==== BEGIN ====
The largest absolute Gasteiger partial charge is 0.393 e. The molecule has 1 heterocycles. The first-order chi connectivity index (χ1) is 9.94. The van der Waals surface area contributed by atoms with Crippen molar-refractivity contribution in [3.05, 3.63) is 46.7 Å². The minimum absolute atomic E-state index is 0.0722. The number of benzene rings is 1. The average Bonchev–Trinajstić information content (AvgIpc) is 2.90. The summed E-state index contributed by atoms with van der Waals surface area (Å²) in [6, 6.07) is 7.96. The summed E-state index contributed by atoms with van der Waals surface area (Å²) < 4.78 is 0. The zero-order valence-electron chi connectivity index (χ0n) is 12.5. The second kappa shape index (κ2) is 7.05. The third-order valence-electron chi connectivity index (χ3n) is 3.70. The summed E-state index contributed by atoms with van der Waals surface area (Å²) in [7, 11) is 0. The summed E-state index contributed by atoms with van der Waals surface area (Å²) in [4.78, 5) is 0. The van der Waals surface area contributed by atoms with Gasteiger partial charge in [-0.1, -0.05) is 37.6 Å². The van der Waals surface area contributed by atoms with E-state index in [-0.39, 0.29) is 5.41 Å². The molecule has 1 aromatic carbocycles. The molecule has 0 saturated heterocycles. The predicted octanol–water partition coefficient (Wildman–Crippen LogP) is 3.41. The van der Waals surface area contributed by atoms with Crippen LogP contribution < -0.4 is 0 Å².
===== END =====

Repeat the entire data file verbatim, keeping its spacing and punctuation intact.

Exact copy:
The largest absolute Gasteiger partial charge is 0.393 e. The molecule has 1 heterocycles. The first-order chi connectivity index (χ1) is 9.94. The van der Waals surface area contributed by atoms with Crippen molar-refractivity contribution in [3.05, 3.63) is 46.7 Å². The minimum absolute atomic E-state index is 0.0722. The number of benzene rings is 1. The average Bonchev–Trinajstić information content (AvgIpc) is 2.90. The summed E-state index contributed by atoms with van der Waals surface area (Å²) in [6, 6.07) is 7.96. The summed E-state index contributed by atoms with van der Waals surface area (Å²) < 4.78 is 0. The zero-order valence-electron chi connectivity index (χ0n) is 12.5. The second kappa shape index (κ2) is 7.05. The third-order valence-electron chi connectivity index (χ3n) is 3.70. The summed E-state index contributed by atoms with van der Waals surface area (Å²) in [7, 11) is 0. The summed E-state index contributed by atoms with van der Waals surface area (Å²) in [4.78, 5) is 0. The van der Waals surface area contributed by atoms with Gasteiger partial charge in [-0.1, -0.05) is 37.6 Å². The van der Waals surface area contributed by atoms with E-state index in [-0.39, 0.29) is 5.41 Å². The molecule has 1 aromatic carbocycles. The molecule has 0 saturated heterocycles. The predicted octanol–water partition coefficient (Wildman–Crippen LogP) is 3.41. The van der Waals surface area contributed by atoms with Crippen LogP contribution < -0.4 is 0 Å².